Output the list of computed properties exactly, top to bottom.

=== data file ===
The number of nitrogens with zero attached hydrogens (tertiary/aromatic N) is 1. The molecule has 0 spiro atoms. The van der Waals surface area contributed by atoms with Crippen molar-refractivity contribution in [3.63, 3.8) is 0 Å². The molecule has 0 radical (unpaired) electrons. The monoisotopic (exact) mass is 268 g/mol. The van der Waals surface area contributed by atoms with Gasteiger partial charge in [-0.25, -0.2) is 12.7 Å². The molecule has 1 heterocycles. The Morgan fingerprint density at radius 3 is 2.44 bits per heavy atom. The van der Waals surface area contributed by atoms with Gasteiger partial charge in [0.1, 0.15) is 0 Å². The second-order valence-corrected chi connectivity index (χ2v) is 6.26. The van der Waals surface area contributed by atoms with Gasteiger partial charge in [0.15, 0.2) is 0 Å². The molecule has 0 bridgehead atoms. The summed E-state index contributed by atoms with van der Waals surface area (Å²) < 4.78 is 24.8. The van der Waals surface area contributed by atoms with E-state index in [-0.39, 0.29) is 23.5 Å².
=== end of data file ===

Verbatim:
The number of nitrogens with zero attached hydrogens (tertiary/aromatic N) is 1. The molecule has 0 spiro atoms. The van der Waals surface area contributed by atoms with Crippen molar-refractivity contribution in [3.63, 3.8) is 0 Å². The molecule has 0 radical (unpaired) electrons. The monoisotopic (exact) mass is 268 g/mol. The van der Waals surface area contributed by atoms with Gasteiger partial charge in [-0.25, -0.2) is 12.7 Å². The molecule has 1 heterocycles. The Morgan fingerprint density at radius 3 is 2.44 bits per heavy atom. The van der Waals surface area contributed by atoms with Gasteiger partial charge in [0.1, 0.15) is 0 Å². The second-order valence-corrected chi connectivity index (χ2v) is 6.26. The van der Waals surface area contributed by atoms with Gasteiger partial charge in [0.15, 0.2) is 0 Å². The molecule has 0 bridgehead atoms. The summed E-state index contributed by atoms with van der Waals surface area (Å²) < 4.78 is 24.8. The van der Waals surface area contributed by atoms with E-state index in [-0.39, 0.29) is 23.5 Å².